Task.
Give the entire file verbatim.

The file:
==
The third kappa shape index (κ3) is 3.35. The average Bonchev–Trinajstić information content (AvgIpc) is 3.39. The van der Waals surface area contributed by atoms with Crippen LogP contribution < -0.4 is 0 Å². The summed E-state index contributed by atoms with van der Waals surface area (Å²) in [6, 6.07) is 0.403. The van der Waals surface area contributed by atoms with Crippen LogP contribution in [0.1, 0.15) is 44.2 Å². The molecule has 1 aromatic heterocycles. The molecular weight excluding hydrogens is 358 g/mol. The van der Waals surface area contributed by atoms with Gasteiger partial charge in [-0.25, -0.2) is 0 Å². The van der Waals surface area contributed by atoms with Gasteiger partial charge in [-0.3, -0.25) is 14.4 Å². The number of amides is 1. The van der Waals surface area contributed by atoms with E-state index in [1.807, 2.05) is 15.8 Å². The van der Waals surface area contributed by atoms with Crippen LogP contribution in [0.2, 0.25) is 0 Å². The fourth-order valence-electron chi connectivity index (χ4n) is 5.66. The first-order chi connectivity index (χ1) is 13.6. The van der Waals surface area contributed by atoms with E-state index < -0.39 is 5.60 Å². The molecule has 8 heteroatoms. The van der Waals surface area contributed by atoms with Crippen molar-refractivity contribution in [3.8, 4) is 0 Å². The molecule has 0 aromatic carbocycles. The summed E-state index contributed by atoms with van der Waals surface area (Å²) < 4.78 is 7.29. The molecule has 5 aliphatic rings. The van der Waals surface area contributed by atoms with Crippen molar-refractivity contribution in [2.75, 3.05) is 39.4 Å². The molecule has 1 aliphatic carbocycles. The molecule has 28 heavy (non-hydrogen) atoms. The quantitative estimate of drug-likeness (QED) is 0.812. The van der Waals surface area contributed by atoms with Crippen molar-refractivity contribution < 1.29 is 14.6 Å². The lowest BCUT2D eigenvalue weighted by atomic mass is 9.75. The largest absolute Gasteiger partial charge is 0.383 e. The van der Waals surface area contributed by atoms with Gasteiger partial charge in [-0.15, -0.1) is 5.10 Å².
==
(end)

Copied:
The third kappa shape index (κ3) is 3.35. The average Bonchev–Trinajstić information content (AvgIpc) is 3.39. The van der Waals surface area contributed by atoms with Crippen LogP contribution < -0.4 is 0 Å². The summed E-state index contributed by atoms with van der Waals surface area (Å²) in [6, 6.07) is 0.403. The van der Waals surface area contributed by atoms with Crippen LogP contribution in [0.1, 0.15) is 44.2 Å². The molecule has 1 aromatic heterocycles. The molecular weight excluding hydrogens is 358 g/mol. The van der Waals surface area contributed by atoms with Gasteiger partial charge in [-0.25, -0.2) is 0 Å². The van der Waals surface area contributed by atoms with Gasteiger partial charge in [-0.3, -0.25) is 14.4 Å². The number of amides is 1. The van der Waals surface area contributed by atoms with E-state index in [1.807, 2.05) is 15.8 Å². The van der Waals surface area contributed by atoms with Crippen LogP contribution in [0.2, 0.25) is 0 Å². The fourth-order valence-electron chi connectivity index (χ4n) is 5.66. The first-order chi connectivity index (χ1) is 13.6. The van der Waals surface area contributed by atoms with E-state index < -0.39 is 5.60 Å². The molecule has 8 heteroatoms. The van der Waals surface area contributed by atoms with Crippen molar-refractivity contribution in [3.8, 4) is 0 Å². The molecule has 0 aromatic carbocycles. The summed E-state index contributed by atoms with van der Waals surface area (Å²) < 4.78 is 7.29. The molecule has 5 aliphatic rings. The van der Waals surface area contributed by atoms with Crippen molar-refractivity contribution in [2.75, 3.05) is 39.4 Å². The molecule has 1 aliphatic carbocycles. The molecule has 28 heavy (non-hydrogen) atoms. The quantitative estimate of drug-likeness (QED) is 0.812. The van der Waals surface area contributed by atoms with Crippen molar-refractivity contribution < 1.29 is 14.6 Å². The lowest BCUT2D eigenvalue weighted by atomic mass is 9.75. The largest absolute Gasteiger partial charge is 0.383 e. The van der Waals surface area contributed by atoms with Gasteiger partial charge in [-0.15, -0.1) is 5.10 Å².